Investigator:

Matthew Bare

Advisor: Mark Ashton

Description:

The tropical Andes of Colombia, an ecologically unique high altitude tropical ecosystem, has undergone extensive development and deforestation, and little native forest cover remains outside of protected areas. Through a combination of land abandonment, increased support for ecological restoration, and increased support for potentially ecologically friendly agroforestry systems, reforestation sites have multiplied. As communities, local governments and NGOs continue to implement reforestation projects, more information is needed on the socio-political and ecological successes and failures of past projects.

This research will evaluate the effectiveness of small-scale native species reforestation projects in the highlands of Colombia by examining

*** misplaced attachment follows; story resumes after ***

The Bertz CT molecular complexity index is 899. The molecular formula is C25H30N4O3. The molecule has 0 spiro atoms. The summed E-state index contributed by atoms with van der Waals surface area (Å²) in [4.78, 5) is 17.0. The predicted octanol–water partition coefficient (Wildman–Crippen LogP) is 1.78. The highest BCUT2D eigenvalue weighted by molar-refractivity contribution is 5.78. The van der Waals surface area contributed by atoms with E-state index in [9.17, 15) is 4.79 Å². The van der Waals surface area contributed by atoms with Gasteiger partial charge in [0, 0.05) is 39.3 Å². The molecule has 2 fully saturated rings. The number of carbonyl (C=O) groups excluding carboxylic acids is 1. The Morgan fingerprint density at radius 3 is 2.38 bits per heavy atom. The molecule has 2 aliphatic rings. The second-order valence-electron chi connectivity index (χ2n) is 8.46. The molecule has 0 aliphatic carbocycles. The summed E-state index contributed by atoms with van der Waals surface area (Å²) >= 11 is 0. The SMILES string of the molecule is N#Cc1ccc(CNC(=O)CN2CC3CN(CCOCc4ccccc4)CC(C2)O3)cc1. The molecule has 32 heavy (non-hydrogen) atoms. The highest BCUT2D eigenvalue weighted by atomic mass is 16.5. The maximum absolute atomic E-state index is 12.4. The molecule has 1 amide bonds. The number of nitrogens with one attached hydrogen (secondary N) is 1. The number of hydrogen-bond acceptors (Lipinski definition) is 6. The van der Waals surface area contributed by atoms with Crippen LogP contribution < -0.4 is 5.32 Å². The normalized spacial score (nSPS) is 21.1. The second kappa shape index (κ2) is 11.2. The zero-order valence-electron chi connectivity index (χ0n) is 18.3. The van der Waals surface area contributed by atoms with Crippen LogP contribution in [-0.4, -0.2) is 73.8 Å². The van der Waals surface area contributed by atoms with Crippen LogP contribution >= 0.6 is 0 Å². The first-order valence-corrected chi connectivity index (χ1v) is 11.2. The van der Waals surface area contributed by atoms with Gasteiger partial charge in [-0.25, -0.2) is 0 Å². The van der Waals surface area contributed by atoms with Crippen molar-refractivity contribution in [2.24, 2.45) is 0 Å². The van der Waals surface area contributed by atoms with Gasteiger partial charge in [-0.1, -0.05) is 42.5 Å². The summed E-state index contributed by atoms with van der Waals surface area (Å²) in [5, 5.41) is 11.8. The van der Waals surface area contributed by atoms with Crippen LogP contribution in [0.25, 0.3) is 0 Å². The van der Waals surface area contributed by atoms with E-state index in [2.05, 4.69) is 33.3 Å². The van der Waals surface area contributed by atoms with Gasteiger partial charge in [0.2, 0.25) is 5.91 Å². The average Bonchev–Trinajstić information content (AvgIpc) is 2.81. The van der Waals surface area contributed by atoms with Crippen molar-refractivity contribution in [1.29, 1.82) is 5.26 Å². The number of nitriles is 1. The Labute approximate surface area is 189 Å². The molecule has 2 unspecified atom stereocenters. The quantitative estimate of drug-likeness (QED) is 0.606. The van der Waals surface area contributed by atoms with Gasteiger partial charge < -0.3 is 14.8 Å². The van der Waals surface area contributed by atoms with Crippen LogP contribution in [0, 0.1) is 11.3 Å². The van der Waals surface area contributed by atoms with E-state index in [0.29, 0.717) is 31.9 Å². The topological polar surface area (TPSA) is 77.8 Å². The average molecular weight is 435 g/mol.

1. the sociopolitical context and ecological execution of reforestation projects and
  2. community satisfaction and ecological outcomes.

Socio-economic data collected will include the extent and nature of community participation, institutional arrangements, funding sources, and community benefit derived from the project, while ecological data collected will include survival, total basal area, litter depth, and understory plant richness. This study, in collaboration with a nationwide inventory being conducted by CIFOR, will summarize the current state of forest restoration science in Colombia. Results will provide insight on the socio-economic, institutional, and ecological conditions that favor successful forest restoration projects, providing valuable recommendations for future projects, particularly in the growing field of REDD+ and other payments for ecosystem services.